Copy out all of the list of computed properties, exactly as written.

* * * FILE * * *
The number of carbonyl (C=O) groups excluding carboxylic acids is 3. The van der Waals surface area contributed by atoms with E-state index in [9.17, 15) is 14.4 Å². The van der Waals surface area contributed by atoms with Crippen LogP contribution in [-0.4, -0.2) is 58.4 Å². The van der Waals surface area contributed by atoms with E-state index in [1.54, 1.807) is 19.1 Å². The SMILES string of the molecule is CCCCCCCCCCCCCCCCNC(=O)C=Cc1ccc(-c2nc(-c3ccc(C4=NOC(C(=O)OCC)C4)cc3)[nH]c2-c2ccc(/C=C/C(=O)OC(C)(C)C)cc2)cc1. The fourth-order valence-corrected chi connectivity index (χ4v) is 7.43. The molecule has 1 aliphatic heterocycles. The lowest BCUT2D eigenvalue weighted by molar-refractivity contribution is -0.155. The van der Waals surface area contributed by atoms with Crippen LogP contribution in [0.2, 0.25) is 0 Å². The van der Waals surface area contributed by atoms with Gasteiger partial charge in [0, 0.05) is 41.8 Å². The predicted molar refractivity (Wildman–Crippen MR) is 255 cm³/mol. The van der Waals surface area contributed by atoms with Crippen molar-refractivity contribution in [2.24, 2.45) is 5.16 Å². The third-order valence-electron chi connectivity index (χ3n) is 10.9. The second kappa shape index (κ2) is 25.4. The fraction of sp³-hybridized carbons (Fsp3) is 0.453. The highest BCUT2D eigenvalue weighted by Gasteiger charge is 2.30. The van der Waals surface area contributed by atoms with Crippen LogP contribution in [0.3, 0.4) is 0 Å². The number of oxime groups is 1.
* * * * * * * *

The number of carbonyl (C=O) groups excluding carboxylic acids is 3. The van der Waals surface area contributed by atoms with E-state index in [9.17, 15) is 14.4 Å². The van der Waals surface area contributed by atoms with Crippen LogP contribution in [-0.4, -0.2) is 58.4 Å². The van der Waals surface area contributed by atoms with E-state index in [1.54, 1.807) is 19.1 Å². The SMILES string of the molecule is CCCCCCCCCCCCCCCCNC(=O)C=Cc1ccc(-c2nc(-c3ccc(C4=NOC(C(=O)OCC)C4)cc3)[nH]c2-c2ccc(/C=C/C(=O)OC(C)(C)C)cc2)cc1. The fourth-order valence-corrected chi connectivity index (χ4v) is 7.43. The molecule has 1 aliphatic heterocycles. The lowest BCUT2D eigenvalue weighted by molar-refractivity contribution is -0.155. The van der Waals surface area contributed by atoms with Crippen LogP contribution in [0.2, 0.25) is 0 Å². The van der Waals surface area contributed by atoms with Gasteiger partial charge in [0, 0.05) is 41.8 Å². The predicted molar refractivity (Wildman–Crippen MR) is 255 cm³/mol. The van der Waals surface area contributed by atoms with Crippen molar-refractivity contribution in [2.24, 2.45) is 5.16 Å². The third-order valence-electron chi connectivity index (χ3n) is 10.9. The second kappa shape index (κ2) is 25.4. The fraction of sp³-hybridized carbons (Fsp3) is 0.453. The highest BCUT2D eigenvalue weighted by Gasteiger charge is 2.30. The van der Waals surface area contributed by atoms with Crippen LogP contribution in [0.3, 0.4) is 0 Å². The number of oxime groups is 1.